How Axel Springer is getting consent for GDPR
Axel Springer has been running a mix of different tests to get an idea of what message types are likely to encourage people to consent to it using their data, in preparation for both the General Data Protection Regulation and the pending ePrivacy Regulation.
The publisher, which owns Business Insider and popular German tabloid Bild, has been monitoring which kinds of messages drive more people to opt in to allowing it to use their data, as well as the messages’ position on the page. The results: So far, the publisher’s readers are far more likely to give consent when they receive a fact-based static message, rather than a video message or one written in a tone that requests the readers’ support.
A mix of messages have been tested across three Axel Springer sites, like Welt. The most neutral message, which clearly outlines the reasons why people need to give their consent, was the most popular and generated the most opt-ins. Forty-eight percent of people in a sample of 40,000 people selected to opt in, according to the publisher.
Only 12 percent of people who saw the video message opted in, from a sample of 23,000 people, according to the publisher.
Axel Springer also tested the positioning of the messages. Just under half of a 54,000-person sample opted in when they received a message at the bottom of the page, with 40 percent of the same group opting in when they saw the message at the top of the page.
While most publishers are testing different messages internally, Axel Springer is among the first to openly share its findings with other publishers. Speaking at Digiday’s Hot Topic event in London this week, Moritz Holzgraefe, chief operating officer of corporate digital platforms at Axel Springer, said these are preliminary results, and testing is still underway.
An added bonus: People seemed to respond equally well to messages that requested consent across all Axel Springer sites. For any media group with numerous consumer brands, gaining consent across all via a single opt-in is preferable. But no one has known if this will work, given people may recognize and be loyal to the brands they read, but not necessarily to a media company’s other titles. Axel Springer’s tests showed that 50 percent of 32,000 people asked opted in when asked to for a single site, and 52 percent opted in to have their data used across the group.
“For corporate groups, the group-level opt-in is important, as it means we can simplify the process as much as possible,” said Holzgraefe.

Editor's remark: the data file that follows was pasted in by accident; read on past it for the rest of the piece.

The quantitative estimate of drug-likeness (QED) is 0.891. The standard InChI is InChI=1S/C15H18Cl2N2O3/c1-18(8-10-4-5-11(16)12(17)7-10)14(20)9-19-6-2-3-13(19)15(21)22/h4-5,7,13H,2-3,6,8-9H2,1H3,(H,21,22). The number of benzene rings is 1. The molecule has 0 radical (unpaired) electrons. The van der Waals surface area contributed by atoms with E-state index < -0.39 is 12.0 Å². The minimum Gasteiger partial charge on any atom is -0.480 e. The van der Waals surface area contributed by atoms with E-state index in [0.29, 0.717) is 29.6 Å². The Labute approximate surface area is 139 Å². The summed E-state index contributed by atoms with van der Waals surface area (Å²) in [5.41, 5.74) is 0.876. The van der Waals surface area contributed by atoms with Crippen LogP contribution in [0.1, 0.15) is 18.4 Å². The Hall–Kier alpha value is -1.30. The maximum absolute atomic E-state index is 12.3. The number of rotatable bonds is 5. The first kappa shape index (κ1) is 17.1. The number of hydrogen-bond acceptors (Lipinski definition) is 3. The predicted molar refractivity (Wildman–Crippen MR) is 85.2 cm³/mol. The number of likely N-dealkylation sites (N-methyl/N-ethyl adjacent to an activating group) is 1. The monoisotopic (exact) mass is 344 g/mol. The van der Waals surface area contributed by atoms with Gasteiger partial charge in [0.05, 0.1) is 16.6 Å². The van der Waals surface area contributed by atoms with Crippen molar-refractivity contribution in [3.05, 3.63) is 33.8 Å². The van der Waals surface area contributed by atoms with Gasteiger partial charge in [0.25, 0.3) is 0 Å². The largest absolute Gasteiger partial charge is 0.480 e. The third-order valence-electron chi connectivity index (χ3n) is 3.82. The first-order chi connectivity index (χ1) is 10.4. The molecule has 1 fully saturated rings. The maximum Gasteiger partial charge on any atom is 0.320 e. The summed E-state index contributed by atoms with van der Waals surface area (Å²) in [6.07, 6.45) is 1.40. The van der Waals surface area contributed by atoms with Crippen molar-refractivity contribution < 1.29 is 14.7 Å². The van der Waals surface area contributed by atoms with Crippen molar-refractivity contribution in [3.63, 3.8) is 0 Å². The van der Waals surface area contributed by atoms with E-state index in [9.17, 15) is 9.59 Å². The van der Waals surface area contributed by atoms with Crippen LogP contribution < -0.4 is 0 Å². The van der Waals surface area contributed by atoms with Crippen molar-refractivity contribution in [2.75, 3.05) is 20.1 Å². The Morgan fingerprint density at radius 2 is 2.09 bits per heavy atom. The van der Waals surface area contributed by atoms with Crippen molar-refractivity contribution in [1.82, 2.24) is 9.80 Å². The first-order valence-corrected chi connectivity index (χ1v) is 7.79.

Those that didn’t want to give consent get taken to a cookie preference center, where they can read how the cookies and other tracking technologies are used: for accessing a device, personalized advertising, analytics and content personalization. They can select to turn them off or keep them on.
Axel Springer will continue testing over the coming weeks. “It is worth testing these opt-in layers to learn what your users think, and then optimize your conversions,” Holzgraefe said.
For more on what publishers, tech companies, consumer brands and agencies have to do to get ready for GDPR, download Digiday’s complete guide to GDPR.
‘Scale with great context’: The Independent eyes global expansion
The U.K. news title marked 'double-digit' revenue growth this year and posted a profit, despite the pandemic. It plans to grow headcount by up to 25%.
‘This is a tricky job for humans’: How Meredith used AI and contextual data to build Campbell’s a new campaign
To keep Campbell's ads relevant, Meredith created new artificial intelligence technology to track hyper-contextual data.
Vying for consumer revenue, Eater serves up new wine subscription play
Eater's making a play for more national scale consumer revenue with the launch of its new wine club.
SponsoredHow artificial intelligence and machine learning power content-first newsrooms
By Chris Nguyen, executive vice president, marketing at Naviga Digital is no longer just a nice addition to a newspaper’s success, but an imperative. While print remains a key source of revenue — capturing both subscriptions and advertising — spending too much time on designing and managing printed editions has become an obstacle to digital transformation. […]
‘Clearly underinvesting’: Some of the world’s biggest marketers pledge to direct more media dollars to minority-owned business
Procter & Gamble to McDonald’s, Pernod Ricard to PepsiCo, big marketers pledge to curtail media dollars that help fuel racial basis.
Paid virtual events are the new golden ticket for publishers
There are other added benefits for publishers to have ticketing on their events, beyond the revenue.